While you can go a lot of ways with women and shoes, I am going to stay away from the obvious. No Laura (Rubeli), this is not a fashion discussion nor is a lesson on how to organize shoes Renee (Ursem). My wife will be happy we are not discussing how many of them we have. It is about functional footwear for running. As a health care provider prescribing footwear for runners, I am not so concerned about style or whether or not the colors match. (Although it is a bonus when the colors DO match.) I am concerned about footwear that is functional. How do I know what footwear is functional for my running?
Shoe companies love to dazzle you with claims of “weight loss,” “shaping,”"no injuries,” or “promise of performance.” There are no studies to support such claims. Ultra engineered footwear can lead to more injuries or difficulties. Our feet are designed to move. Our knees and hips are designed to withstand force. The body is very efficient at the transfer of force. If you try to control motion or force with plastic another compensation will occur. These gimmicks may become a crutch for lack of foot strength. Every day you wear them your foot and body are not learning to function effectively. The barefoot runners are doing better than the over engineered runners. Barefooters rely on the body to rise to the occasion. There are many factors influencing proper shoe selection and may require a professional evaluation to be accurate.
The running store. When you arrive at your average everyday running shoe store your shoe selection can be overwhelming. We place shoes into categories with increasing levels of support in the way of engineering. Here is the progression from least support to most support: Minimalistic, neutral, stability, stability plus, and motion control. Now, what is the first thing your handy salesman will have you do? ”Lets see you walk.” The response, “OH NO…YOU ARE A PRONATOR.” Pronation is a very complicated motion your foot undergoes when the arch is flattened. Flat feet are sometimes referred to as: over-pronated feet. There are plenty of runners with no arch that run perfectly healthy. The salesman will say “You need these shoes. ” “These” shoes are over prescribed, over posted hunks of plastic to stop your pronation in the form of a motion control shoe. Pronation is perfectly normal and not a death sentence. Your feet absolutely have to pronate to dissipate force. The effect of a motion control shoe is muscle weakness due to the unnatural support the plastic is providing. The shoe is doing the job of some muscle or even muscle groups. The salesman may not know how much pronation to protect for. At best he guesses. Injury history, previous footwear, current fitness, current running goals, current strength, and gait analysis contribute to proper footwear selection.
So what shoes are good for me? The shoe for you is the shoe that feels right. You must love them. If you think they are going to grow on you, your making a mistake. The shoe must be comfortable out of the box. If not the shoe will break you before you break it in. LOVE THEM.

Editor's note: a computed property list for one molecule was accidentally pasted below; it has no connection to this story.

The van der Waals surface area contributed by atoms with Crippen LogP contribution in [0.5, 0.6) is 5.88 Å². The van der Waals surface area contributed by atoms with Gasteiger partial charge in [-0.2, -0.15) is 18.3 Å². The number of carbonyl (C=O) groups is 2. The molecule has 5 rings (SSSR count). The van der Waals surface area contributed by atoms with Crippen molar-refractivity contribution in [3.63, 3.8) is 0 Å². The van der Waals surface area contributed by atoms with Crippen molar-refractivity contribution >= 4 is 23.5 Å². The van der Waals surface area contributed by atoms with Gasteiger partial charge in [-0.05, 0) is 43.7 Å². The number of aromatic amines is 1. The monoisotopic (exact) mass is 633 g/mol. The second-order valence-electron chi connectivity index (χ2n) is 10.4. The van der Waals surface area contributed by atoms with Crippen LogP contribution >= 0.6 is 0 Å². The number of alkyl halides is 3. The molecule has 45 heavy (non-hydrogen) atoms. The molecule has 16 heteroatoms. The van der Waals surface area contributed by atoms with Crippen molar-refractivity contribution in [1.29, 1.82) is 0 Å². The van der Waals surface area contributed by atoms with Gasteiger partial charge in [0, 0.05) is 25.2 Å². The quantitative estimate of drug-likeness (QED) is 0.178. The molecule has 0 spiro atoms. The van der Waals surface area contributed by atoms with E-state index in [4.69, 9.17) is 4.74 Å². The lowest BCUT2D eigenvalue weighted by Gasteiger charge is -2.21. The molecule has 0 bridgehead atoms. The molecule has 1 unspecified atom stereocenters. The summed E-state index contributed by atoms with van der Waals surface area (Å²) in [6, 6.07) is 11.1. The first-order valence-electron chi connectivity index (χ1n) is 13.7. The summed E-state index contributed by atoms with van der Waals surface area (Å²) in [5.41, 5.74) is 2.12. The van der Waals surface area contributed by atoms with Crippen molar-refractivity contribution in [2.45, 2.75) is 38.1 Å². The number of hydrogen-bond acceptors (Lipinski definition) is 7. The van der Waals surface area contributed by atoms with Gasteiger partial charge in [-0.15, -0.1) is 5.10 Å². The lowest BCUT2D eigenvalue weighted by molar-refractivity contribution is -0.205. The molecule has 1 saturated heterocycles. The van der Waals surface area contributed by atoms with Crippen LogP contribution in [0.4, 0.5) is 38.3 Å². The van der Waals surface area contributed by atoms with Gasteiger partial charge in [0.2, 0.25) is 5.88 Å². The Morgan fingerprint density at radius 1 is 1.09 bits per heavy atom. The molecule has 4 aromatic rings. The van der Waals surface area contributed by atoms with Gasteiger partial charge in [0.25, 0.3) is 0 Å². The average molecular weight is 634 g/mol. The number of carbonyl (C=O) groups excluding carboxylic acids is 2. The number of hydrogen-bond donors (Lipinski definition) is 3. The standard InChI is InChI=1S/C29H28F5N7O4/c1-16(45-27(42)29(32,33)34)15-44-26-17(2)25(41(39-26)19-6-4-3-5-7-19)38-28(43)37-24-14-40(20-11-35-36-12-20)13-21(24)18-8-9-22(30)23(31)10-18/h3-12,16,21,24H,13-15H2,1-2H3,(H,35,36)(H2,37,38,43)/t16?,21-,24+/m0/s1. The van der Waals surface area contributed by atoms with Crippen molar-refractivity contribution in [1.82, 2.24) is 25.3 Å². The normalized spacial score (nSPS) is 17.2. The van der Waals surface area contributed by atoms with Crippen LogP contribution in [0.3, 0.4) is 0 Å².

- Shoe selection example #1: Sara is a twenty something, recreational runner who walks/runs about 4 days a week, her goal is to lose 30 pounds by the beginning of the summer. Lately she has been experiencing “foot pain.” She has been exercising is a big name brand motion control shoe. In the last few months she has added more miles and more days a week of exercising. Her strength program is getting stronger and stronger. Gait analysis shows a moderate pronator. SELECTION=Stability or stability plus. Which ever shoe she loves the most in those categories. The foot pain is a result of the plastic wearing out and now not supporting her feet. If the motion control shoe is refreshed then the muscle go right back to not working. Lets allow the foot to move, give the foot less help, and ask the body to do more work so it is not dependent on outside force. The result of the foot getting stronger is more efficient, happier running. The foot will be tired but will progress with time. If by 3 weeks you are not happy about that, the shoe you selected is not appropriate. Consult the shoe provider for return policy.
- Shoe selection example #2: 50 year old male, Mark. Training for his 4th marathon but has not run one in several years. Mark runs about 60 miles a week on a build and 40 miles on a recovery week. He has an annoying shin splint issue that is not changing one way or the other. His pain occurs especially on long runs toward the end. His strength program is non-existent since he is busy with 2 jobs and running. He has no abnormal running biomechanics. He has been running is a very popular neutral shoe. SELECTION=STABILITY. He is not strong enough at the end of his runs to support his foot and is asking the achilles to overwork. Maybe he requires more shoe and stability will help over time. He could add more strength work or add more shoe.
A few tips: Do not move 2 or more shoe classification up or down the list. Too little or too much shoe too soon will be hard to overcome. Do not be suckered by too good to be true marketing. Put your faith in your body: it is resilient. Be an informed consumer. Running a few marathons does not qualify you to prescribe shoes. Understand your needs, ask questions, and gather good information. Try to buy well known, reputable brands and models to be consistent on your choices. The off shoot (like Sports Authority) shoe store gets an exclusive contract with the shoe company and may not be consistent. Healthy running is a combination of a multitude of factors. Do not let footwear be a reason you are not running healthy. Have a good run!